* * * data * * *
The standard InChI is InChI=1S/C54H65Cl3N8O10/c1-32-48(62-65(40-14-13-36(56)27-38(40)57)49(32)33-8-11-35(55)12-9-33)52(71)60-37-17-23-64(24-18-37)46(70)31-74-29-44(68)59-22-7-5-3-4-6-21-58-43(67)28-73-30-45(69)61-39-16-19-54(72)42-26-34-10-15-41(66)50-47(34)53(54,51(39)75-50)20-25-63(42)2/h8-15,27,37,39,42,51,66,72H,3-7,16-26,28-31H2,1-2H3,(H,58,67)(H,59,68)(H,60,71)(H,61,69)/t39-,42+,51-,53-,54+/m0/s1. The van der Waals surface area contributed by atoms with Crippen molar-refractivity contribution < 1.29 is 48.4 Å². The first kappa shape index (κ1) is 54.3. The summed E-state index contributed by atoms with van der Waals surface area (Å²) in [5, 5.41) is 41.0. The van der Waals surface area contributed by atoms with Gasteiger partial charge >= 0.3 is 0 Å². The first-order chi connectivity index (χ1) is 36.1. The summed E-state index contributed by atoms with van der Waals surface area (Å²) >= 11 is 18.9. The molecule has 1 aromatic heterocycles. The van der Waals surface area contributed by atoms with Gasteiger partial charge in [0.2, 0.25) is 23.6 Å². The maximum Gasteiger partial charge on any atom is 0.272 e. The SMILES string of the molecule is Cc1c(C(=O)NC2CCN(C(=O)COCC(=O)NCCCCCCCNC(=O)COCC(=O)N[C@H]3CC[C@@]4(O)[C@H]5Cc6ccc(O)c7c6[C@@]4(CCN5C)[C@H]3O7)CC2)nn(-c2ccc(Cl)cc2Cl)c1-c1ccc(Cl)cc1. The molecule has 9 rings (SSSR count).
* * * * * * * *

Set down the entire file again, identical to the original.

The standard InChI is InChI=1S/C54H65Cl3N8O10/c1-32-48(62-65(40-14-13-36(56)27-38(40)57)49(32)33-8-11-35(55)12-9-33)52(71)60-37-17-23-64(24-18-37)46(70)31-74-29-44(68)59-22-7-5-3-4-6-21-58-43(67)28-73-30-45(69)61-39-16-19-54(72)42-26-34-10-15-41(66)50-47(34)53(54,51(39)75-50)20-25-63(42)2/h8-15,27,37,39,42,51,66,72H,3-7,16-26,28-31H2,1-2H3,(H,58,67)(H,59,68)(H,60,71)(H,61,69)/t39-,42+,51-,53-,54+/m0/s1. The van der Waals surface area contributed by atoms with Crippen molar-refractivity contribution < 1.29 is 48.4 Å². The first kappa shape index (κ1) is 54.3. The summed E-state index contributed by atoms with van der Waals surface area (Å²) in [5, 5.41) is 41.0. The van der Waals surface area contributed by atoms with Gasteiger partial charge >= 0.3 is 0 Å². The first-order chi connectivity index (χ1) is 36.1. The summed E-state index contributed by atoms with van der Waals surface area (Å²) >= 11 is 18.9. The molecule has 1 aromatic heterocycles. The van der Waals surface area contributed by atoms with Gasteiger partial charge in [0.2, 0.25) is 23.6 Å². The maximum Gasteiger partial charge on any atom is 0.272 e. The SMILES string of the molecule is Cc1c(C(=O)NC2CCN(C(=O)COCC(=O)NCCCCCCCNC(=O)COCC(=O)N[C@H]3CC[C@@]4(O)[C@H]5Cc6ccc(O)c7c6[C@@]4(CCN5C)[C@H]3O7)CC2)nn(-c2ccc(Cl)cc2Cl)c1-c1ccc(Cl)cc1. The molecule has 9 rings (SSSR count).